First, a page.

[PATCH v2] rtems-record: New program

Chris Johns chrisj at rtems.org
Thu Aug 15 06:26:47 UTC 2019

On 15/8/19 4:05 pm, Sebastian Huber wrote:
> ----- Am 15. Aug 2019 um 2:09 schrieb Chris Johns chrisj at rtems.org:
>> On 14/8/19 3:19 pm, Sebastian Huber wrote:
>>> On 14/08/2019 03:57, Chris Johns wrote:
>>>> On 13/8/19 3:10 pm, Sebastian Huber wrote:
>>>>> sorry for the rush,
>>>> Sorry for the delay, I have a client demo this week I am helping with.
>>>>> but what do you think of this patch?
>>>> Why not C++? The rtems-tools repo has strong support for C++ and it brings a
>>>> range of benefits, for example no need to code call handlers at a low level,
>>>> containers so no need for us to include and maintain trace/record/tree.h, and
>>>> more. When I see us adding code like `tree.h` I have in the back of my mind the
>>>> long term support issues it brings while a `std::map` is maintained for us.
>>> Originally, the program should be able to filter live traces with about 20MiB/s.
>>> The std::map is simply too slow.
>> It is difficult to comment without us heading into detail and I do not think
>> there is any value in doing that.
>>> Boost.Intrusive would be an option (it is
>>> slower than tree.h in my tests too: https://github.com/sebhub/rb-bench). The
>>> tree.h is a copy from Newlib, so it doesn't introduce new maintenance issues.
>>> Anyway, for the CTF conversion the map is unnecessary and could be optimized
>>> away. We didn't had the time to do this in the GSoC project.
>> So performance is not an issue here and the code's presence is historical?
> Ravindra needs this patch to integrate his work on top of it. I posted this patch on January and at this time using C was not an issue:
> https://lists.rtems.org/pipermail/devel/2019-January/024640.html

Yes and I am sorry I did not raise this in that specific case.

> His integration is now blocked because of something he didn't cause.

Yes and I would to avoid there being a block.

>>>> GNU projects like gdb and gcc have moved to C++ and of course llvm is C++ and
>>>> this is for good reason. I provide these examples in the hope this does not
>>>> start a C vs C++ debate.
>>>>> I would like to
>>>>> integrate the tracing work of the GSoC project and this patch is a blocking
>>>>> point.
>>>> I understand. I am excited by the work that has been done here and what you are
>>>> doing. It is taking all my will power to not read the ARM debug trace section of
>>>> an ARM TRM as I think that hardware is ripe for integration with this code base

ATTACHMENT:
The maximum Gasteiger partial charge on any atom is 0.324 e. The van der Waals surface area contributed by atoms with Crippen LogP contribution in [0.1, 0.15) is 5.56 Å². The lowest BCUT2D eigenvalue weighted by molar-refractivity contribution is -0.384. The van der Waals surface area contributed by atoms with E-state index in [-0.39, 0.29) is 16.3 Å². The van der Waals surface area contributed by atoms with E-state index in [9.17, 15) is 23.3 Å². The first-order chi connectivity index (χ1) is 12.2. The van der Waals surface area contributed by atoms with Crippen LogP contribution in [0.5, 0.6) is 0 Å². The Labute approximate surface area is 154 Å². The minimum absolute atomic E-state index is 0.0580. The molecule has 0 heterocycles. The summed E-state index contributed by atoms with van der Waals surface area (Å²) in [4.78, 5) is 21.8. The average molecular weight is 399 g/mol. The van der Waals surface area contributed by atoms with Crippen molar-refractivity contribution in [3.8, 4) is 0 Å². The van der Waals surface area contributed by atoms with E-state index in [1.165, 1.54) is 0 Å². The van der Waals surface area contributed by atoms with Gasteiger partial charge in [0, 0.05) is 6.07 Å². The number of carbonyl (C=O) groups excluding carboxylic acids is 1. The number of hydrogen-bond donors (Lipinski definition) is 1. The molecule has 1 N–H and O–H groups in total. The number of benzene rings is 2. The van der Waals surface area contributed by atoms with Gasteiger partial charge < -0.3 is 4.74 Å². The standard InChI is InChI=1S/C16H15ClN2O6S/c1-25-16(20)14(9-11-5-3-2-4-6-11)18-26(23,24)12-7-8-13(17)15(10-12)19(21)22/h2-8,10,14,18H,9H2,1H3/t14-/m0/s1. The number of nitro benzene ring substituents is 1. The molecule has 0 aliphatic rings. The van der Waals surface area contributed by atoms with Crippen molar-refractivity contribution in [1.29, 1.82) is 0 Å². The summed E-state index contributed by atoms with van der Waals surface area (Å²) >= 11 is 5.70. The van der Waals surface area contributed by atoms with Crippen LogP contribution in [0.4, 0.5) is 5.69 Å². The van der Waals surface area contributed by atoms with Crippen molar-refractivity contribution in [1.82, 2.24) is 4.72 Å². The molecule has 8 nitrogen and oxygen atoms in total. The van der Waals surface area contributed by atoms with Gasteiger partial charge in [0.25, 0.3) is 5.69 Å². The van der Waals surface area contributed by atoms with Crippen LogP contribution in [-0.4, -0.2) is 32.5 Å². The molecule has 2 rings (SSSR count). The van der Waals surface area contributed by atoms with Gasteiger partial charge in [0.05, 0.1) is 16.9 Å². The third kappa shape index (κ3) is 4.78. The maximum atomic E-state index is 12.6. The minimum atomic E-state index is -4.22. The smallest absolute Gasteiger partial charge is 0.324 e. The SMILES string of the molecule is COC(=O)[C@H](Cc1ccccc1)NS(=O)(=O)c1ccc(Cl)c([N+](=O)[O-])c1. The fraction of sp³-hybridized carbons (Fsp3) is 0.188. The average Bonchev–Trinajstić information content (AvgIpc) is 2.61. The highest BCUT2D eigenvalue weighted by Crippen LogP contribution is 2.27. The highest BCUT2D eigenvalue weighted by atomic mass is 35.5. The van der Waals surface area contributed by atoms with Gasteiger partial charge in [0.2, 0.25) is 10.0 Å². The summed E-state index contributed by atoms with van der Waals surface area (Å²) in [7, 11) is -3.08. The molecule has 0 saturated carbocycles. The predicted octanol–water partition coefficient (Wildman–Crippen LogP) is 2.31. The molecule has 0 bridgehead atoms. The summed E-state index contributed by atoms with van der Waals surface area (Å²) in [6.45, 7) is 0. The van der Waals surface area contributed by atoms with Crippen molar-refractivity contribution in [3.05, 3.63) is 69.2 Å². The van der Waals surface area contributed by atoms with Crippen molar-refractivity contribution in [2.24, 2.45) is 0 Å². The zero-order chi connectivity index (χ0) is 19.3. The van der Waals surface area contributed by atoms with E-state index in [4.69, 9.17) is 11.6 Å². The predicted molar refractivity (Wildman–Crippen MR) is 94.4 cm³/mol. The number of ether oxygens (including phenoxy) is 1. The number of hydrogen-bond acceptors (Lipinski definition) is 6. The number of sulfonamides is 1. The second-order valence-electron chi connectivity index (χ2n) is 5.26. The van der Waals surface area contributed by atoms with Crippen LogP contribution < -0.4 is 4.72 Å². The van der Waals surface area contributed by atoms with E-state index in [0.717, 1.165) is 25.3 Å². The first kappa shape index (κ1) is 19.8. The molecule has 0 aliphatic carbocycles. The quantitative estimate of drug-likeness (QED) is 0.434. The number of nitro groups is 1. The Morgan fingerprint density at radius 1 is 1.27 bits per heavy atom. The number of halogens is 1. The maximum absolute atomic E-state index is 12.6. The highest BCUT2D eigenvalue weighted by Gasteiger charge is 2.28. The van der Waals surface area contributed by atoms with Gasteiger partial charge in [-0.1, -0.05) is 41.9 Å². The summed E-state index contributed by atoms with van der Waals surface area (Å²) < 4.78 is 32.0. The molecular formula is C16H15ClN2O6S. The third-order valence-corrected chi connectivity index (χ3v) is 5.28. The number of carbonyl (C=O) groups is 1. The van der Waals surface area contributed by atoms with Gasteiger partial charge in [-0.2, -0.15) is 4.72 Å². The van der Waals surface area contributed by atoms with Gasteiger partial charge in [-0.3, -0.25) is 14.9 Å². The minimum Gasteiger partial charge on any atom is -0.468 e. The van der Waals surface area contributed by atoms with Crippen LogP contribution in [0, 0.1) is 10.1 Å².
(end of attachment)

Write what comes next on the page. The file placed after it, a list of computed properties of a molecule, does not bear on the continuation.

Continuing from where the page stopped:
>>>> and set of tools. A C++ framework in rtemstoolkit would be really helpful if I
>>>> do as it would grow what we have rather than us collecting isolated C programs.
>>>> I also understand and appreciate the limited time we all have so I am happy to
>>>> hear how you see the host side progressing over time and how it fits into our
>>>> ecosystem. I would also like to hear what others think.
>>> I don't have a problem with C++ in general. However, I don't think that the use
>>> of C in this small program is a blocking point to integrate the GSoC work.
>>> This is work in progress anyway. This program only scratches the surface.
>> What parts are to be added that depend on this tool? Maybe it would help if this
>> is presented.
>> Work in progress pieces are fine if there is a progression however I did state
>> at the start of GSoC we currently use python and C++. I am weary of isolated
>> tools that become unclear if we need to keep or we can remove after a period of
>> time.
> Sorry, but you should have stated that C++ is mandatory a bit earlier.

I did ...


There is C code in rtems-tools, ie elftools and bin2c and I am sure there will
be others. In the case of trace there is a history of C++ and I think this work
is important enough that we consider the long term use cases. I have attempted
to avoid stating C++ is mandatory because that places us in a corner.

> Now it is difficult to change. Ravindra did his work on top of a C program. We can easily convert it to C++, but only after the integration of Ravindra's work. The tool is already useful, it converts the RTEMS record stream into a CTF stream which can be read by Trace Compass to display the thread switches on multiple CPUs and the CPU utilization.

Great. This is all I am asking for. I would prefer we resolve what happens
before we merge and we avoid a misunderstanding.

>> Tools added to rtems-tools and installed are public facing user interfaces to
>> our users. By installing the RTEMS project is agreeing to provide and support
>> the interface provided. I am fine with tools being add if they serve other
>> roles, for example as a means to test rtemstoolkit code, ie regression and
>> development test tools. It is unclear to me where this tool fits.
>> Maybe we need an option to rtems-tools's configure such as --experimental that
>> builds and installs tools that are a work in progress but are not a public
>> interface?
> Ok, sorry, I should have started with the integration planning of the GSoC work a bit earlier.

Thanks, I am sure we can resolve this.

Do you think --experimental is worth my time adding? This would mean we refactor
the tool and then we remove the experimental status. It is a simple change, add
the option and then add an if experimental to the install part of the waf script.


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